Most of the ancient barangays were coastal or riverine and this is because most of the people were relying on fishing for their supply of protein and their livelihood. They also traveled mostly by water up and down rivers, and along the coasts. Trails always followed river systems, which were also a major source of water for bathing, washing, and drinking.

And even in these modern times, these details gave importance to what is now known as the modern barangay, which has been retained and used as a unit of governance unto the 21st century.

Service to the people

In recognition of the importance of the participation of the country’s more than 42,000 barangays in effective governance that would deliver sound public service to the people, President Ferdinand ‘Bongbong’ Marcos Jr. (PBMM) is set to uplift government service from the core—the barangay level—that is believed would create a ripple effect up to the national level to benefit every Filipino family and individual.

Just days after his inauguration as the 17th president of the Republic, many of the plans that the former senator had enumerated and vowed to pursue and implement during the election campaign are already starting to come into fruition and among them is activating the barangays to actively participate in delivering the service that the citizenry need and deserve.

And political observers see this as one of the most significant programs that the PBBM government is set to implement—that of developing the barangays and empowering them to play a more active role in nation-building, aligned with the various plans and programs of the government to reinforce public service.

“Barangays serve as the core government units in the country, created to ensure that every Filipino can have access to government and social services, tasked to maintain the peace and order within communities, and support the national government by improving the lives of constituents. Barangays mirror the kind of governance demonstrated by local and national agencies—expert management by a competent leader is essential,” Marcos Jr.’s executive secretary Atty. Victor ‘Vic’ Rodriguez pointed out.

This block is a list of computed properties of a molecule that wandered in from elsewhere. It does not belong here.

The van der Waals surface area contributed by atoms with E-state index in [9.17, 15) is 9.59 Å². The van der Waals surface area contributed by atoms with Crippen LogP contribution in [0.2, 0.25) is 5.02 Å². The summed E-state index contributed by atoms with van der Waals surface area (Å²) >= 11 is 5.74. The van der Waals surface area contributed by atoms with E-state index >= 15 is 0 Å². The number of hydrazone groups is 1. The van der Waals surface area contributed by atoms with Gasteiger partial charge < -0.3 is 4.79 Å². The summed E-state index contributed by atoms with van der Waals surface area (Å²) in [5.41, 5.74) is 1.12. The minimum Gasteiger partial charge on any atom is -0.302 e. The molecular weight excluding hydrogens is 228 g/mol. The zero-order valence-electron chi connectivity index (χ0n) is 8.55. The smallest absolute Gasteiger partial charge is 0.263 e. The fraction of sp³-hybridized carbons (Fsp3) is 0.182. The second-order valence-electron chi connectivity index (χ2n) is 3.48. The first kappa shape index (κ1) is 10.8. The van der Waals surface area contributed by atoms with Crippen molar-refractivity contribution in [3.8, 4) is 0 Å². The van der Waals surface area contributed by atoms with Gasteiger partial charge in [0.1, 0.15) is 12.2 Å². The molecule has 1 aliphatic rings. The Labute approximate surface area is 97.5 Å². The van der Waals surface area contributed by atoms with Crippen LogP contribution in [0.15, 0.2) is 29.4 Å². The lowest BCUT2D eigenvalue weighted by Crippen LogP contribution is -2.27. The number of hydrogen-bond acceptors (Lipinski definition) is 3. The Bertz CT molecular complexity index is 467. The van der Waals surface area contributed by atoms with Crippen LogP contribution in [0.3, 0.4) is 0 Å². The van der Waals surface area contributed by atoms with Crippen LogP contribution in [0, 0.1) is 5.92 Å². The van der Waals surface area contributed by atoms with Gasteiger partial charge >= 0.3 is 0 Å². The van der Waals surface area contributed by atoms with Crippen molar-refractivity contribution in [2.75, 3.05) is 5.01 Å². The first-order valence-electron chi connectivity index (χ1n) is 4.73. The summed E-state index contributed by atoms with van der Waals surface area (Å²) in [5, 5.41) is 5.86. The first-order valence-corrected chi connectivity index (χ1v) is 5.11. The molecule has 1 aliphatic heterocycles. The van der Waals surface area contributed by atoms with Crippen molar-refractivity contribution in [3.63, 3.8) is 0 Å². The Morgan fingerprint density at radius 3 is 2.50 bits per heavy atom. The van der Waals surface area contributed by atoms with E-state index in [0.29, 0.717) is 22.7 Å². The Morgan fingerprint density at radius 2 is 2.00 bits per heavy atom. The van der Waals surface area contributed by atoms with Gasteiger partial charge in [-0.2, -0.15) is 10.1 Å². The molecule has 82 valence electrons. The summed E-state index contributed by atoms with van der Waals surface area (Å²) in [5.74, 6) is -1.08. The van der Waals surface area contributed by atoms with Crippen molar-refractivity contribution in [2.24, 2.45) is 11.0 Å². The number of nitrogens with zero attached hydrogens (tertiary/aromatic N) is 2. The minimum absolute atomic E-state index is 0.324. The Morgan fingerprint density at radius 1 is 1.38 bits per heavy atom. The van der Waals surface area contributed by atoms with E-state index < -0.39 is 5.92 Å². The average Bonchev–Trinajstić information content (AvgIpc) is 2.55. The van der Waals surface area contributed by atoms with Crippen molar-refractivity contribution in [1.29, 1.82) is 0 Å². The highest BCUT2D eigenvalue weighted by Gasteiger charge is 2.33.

Knowledgeable in terms of barangay management since he has served as barangay chief—his initial foray into public service and in fact, the youngest to hold the position at the age of 19, Rodriguez identified that one of the new chief executive’s main programs would be to improve the services of every barangay.

This, though, needs the full support of the Department of the Interior and Local Government (DILG), led by secretary Benjamin ‘Benhur’ Abalos Jr. and undersecretary Felicito Valmocina and to achieve this all village chiefs will be required to undergo capacity-building training, which, at present, is being implemented only in Quezon City.

“The solution, therefore—increase the budget of every barangay to ensure that public service functions are carried out, crucial amid today’s trying times,” the Executive Secretary stressed.

Truly reaching out to the public to them has been the Marcos administration’s key tactic even during the campaign, when they communicated their platforms using not only traditional mass media but also maximizing social media.

Uplifting government service from the core — the barangay level — will prove to be one of the most brilliant strategies that this new administration will make, especially if the programs are implemented effectively.

The ripple effect that these improvements will create from the barangay, to local, provincial, and to national levels will truly benefit all the 110 million Filipinos that the PBBM government now answers to.


FOR your comments or suggestions, complaints or requests, just send a message through my email filespolice@yahoo.com.ph or text me at cellphone numbers 09054292382 for Globe subscribers and 09391252568 for Smart. Thank you and Mabuhay!

(ai/mtvn)